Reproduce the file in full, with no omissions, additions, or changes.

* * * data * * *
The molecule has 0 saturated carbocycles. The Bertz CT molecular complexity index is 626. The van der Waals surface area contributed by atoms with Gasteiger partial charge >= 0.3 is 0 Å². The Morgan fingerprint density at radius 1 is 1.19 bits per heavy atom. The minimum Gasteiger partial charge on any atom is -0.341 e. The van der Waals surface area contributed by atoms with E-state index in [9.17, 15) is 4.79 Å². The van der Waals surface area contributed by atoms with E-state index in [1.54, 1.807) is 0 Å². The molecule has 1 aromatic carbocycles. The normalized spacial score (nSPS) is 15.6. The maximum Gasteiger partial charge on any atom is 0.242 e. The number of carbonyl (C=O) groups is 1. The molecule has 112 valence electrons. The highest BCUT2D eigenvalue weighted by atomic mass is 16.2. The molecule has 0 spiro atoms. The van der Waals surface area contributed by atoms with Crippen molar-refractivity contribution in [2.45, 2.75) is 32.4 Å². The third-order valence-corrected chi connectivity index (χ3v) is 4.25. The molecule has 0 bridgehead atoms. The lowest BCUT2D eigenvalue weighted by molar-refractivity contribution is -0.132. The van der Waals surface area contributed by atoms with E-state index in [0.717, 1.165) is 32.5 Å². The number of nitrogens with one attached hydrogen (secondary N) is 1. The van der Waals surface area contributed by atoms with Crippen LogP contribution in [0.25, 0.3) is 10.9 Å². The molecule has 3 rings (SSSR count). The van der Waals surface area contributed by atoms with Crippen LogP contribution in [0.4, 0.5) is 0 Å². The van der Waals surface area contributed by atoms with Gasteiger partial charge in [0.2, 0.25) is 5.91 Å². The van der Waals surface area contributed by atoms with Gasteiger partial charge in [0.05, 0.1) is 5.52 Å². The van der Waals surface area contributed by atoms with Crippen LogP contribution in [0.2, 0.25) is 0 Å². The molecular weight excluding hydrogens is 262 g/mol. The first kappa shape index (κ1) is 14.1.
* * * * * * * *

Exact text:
The molecule has 0 saturated carbocycles. The Bertz CT molecular complexity index is 626. The van der Waals surface area contributed by atoms with Gasteiger partial charge >= 0.3 is 0 Å². The Morgan fingerprint density at radius 1 is 1.19 bits per heavy atom. The minimum Gasteiger partial charge on any atom is -0.341 e. The van der Waals surface area contributed by atoms with E-state index in [9.17, 15) is 4.79 Å². The van der Waals surface area contributed by atoms with E-state index in [1.54, 1.807) is 0 Å². The molecule has 1 aromatic carbocycles. The normalized spacial score (nSPS) is 15.6. The maximum Gasteiger partial charge on any atom is 0.242 e. The number of carbonyl (C=O) groups is 1. The molecule has 112 valence electrons. The highest BCUT2D eigenvalue weighted by atomic mass is 16.2. The molecule has 0 spiro atoms. The van der Waals surface area contributed by atoms with Crippen molar-refractivity contribution in [2.45, 2.75) is 32.4 Å². The third-order valence-corrected chi connectivity index (χ3v) is 4.25. The molecule has 0 bridgehead atoms. The lowest BCUT2D eigenvalue weighted by molar-refractivity contribution is -0.132. The van der Waals surface area contributed by atoms with E-state index in [0.717, 1.165) is 32.5 Å². The number of nitrogens with one attached hydrogen (secondary N) is 1. The van der Waals surface area contributed by atoms with Crippen LogP contribution in [0.25, 0.3) is 10.9 Å². The molecule has 3 rings (SSSR count). The van der Waals surface area contributed by atoms with Crippen LogP contribution in [0.4, 0.5) is 0 Å². The van der Waals surface area contributed by atoms with Gasteiger partial charge in [0.2, 0.25) is 5.91 Å². The van der Waals surface area contributed by atoms with Gasteiger partial charge in [0.05, 0.1) is 5.52 Å². The van der Waals surface area contributed by atoms with Crippen LogP contribution in [0.2, 0.25) is 0 Å². The molecular weight excluding hydrogens is 262 g/mol. The first kappa shape index (κ1) is 14.1.